Commission District 4 Greta Hambsch

Party: Democrat

Place of residence: Stateline

Occupation: Business woman and president of Accommodation Station, Inc.

Age: 58

Contact information:

P.O. Box 5787, Stateline, NV 89449

(800) 344-9364


Incumbency: Candidate for office

Education University of California Irvine with a bachelor of arts degree in English. Also obtained her secondary and elementary teaching credentials from UCI. As an undergraduate, she attended UC Santa Barbara and UCLA. Since her graduation she has taken courses at various schools for both personal enrichment and to maintain professional licensing.

Record of service: Past president of South Lake Tahoe Chamber of Commerce, past president of Tahoe Tallac Association, past president of Whittell High School Booster's Club, past president of Heavenly Ski Foundation.


n Responsibly Manage Growth: This is clearly a defining time for Douglas County, as we are at a crossroads in terms of growth.

For the Valley, revisions to the master plan will go before the board of commissioners in the coming months. Hard decisions as to how to both cap and manage growth must be made by the commission. Growth issues are now also spilling over into Eagle Valley, the Antelope Valley and the Topaz Lake region, and, these too must be planned for by our commissioners.

I will support the Douglas County master plan and will fight to manage growth to maintain our quality of life. Essential services that the county provides to our residents must keep pace with growth. Furthermore, we must plan for services and recreational amenities to meet the needs of all our residents, including our seniors, children and people with special needs.

Current property tax payers should not be burdened with the cost of building and sustaining infrastructure for new development. Impact fees must be fairly levied on responsibly planned new development.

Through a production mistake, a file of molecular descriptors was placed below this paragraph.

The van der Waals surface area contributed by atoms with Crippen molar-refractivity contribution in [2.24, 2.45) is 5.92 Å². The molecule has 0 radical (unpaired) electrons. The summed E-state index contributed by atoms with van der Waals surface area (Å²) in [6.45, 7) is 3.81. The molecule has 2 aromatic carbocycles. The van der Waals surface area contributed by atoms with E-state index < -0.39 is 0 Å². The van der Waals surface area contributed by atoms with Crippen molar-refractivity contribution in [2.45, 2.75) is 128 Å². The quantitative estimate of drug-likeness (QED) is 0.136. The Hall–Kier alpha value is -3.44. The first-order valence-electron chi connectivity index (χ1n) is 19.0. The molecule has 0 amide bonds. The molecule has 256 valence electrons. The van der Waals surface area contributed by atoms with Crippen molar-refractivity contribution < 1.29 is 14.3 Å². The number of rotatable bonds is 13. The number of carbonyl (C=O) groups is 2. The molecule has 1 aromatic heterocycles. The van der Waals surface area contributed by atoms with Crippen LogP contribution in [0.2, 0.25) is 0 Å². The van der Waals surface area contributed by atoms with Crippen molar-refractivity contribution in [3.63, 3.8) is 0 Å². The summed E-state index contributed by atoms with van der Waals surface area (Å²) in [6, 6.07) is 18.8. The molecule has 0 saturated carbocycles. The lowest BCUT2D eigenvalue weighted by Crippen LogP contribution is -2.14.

Growth issues are equally important to Lake Tahoe residents of Douglas County. Next year the Tahoe Regional Planning Agency will adopt a new 20 year master plan for the Lake Tahoe Basin. The long-term ramifications of this plan are enormous for Lake residents and it is the District 4 Commissioner who will have a voice on the TRPA's governing board which will impact this new plan. The plan must protect the environment, while preserving the rights of property owners.

n Security at Home: The primary responsibility of government is to ensure the safety of its citizens. As our county continues to grow, we need to keep pace at all levels of response-sheriff's office, fire department and paramedic units. What goes hand-in-hand with this goal is making sure that our safety providers are able to afford living here, so that they too may become stake-holders in our community.

We must be vigilant in maintaining public health, security and welfare. We live in a time where ensuring proper emergency preparedness is of the utmost importance. Emergency response procedures should not only be well planned but also publicized and made familiar to the community at large.

n Fiscal Responsibility: By managing growth and using sound fiscal management practices, Douglas County property owners can continue to enjoy a low property tax rate that supports essential services. I understand that keeping tax rates in check is critical for creating a climate that attracts and sustains businesses that support quality jobs in our area. We need to encourage economic diversity that is also environmentally friendly.

n Protecting Our Environment: Our framework of high mountains to the west and deserts to the east are precious commodities that we must never compromise. With all we do, all motions raised and laws passed , we must always take our environment into consideration. I won't sell out on Mother Nature and will maintain a vigilant eye on growth to ensure that our valuable natural resources are preserved and protected for future generations.

n Preserving Our Rural Character: We live here for the mountains, deserts, lakes, forest, clean water and air, and the genuine handshakes that accompany small town living. Preserving our western culture and heritage and prime stretches of agricultural and ranch land are my priorities.

n Economic Security For Our Community's Businesses: If Douglas County is to remain a place to both live and work, we must help our business community by fostering an environment where existing business, including our agricultural industry, can succeed and grow. So that our businesses can maintain a reliable workforce, it is important that any new development includes plans for appropriate housing stock. In addition, attracting new business to our area is important for our economic vitality.


Use the comment form below to begin a discussion about this content.

Sign in to comment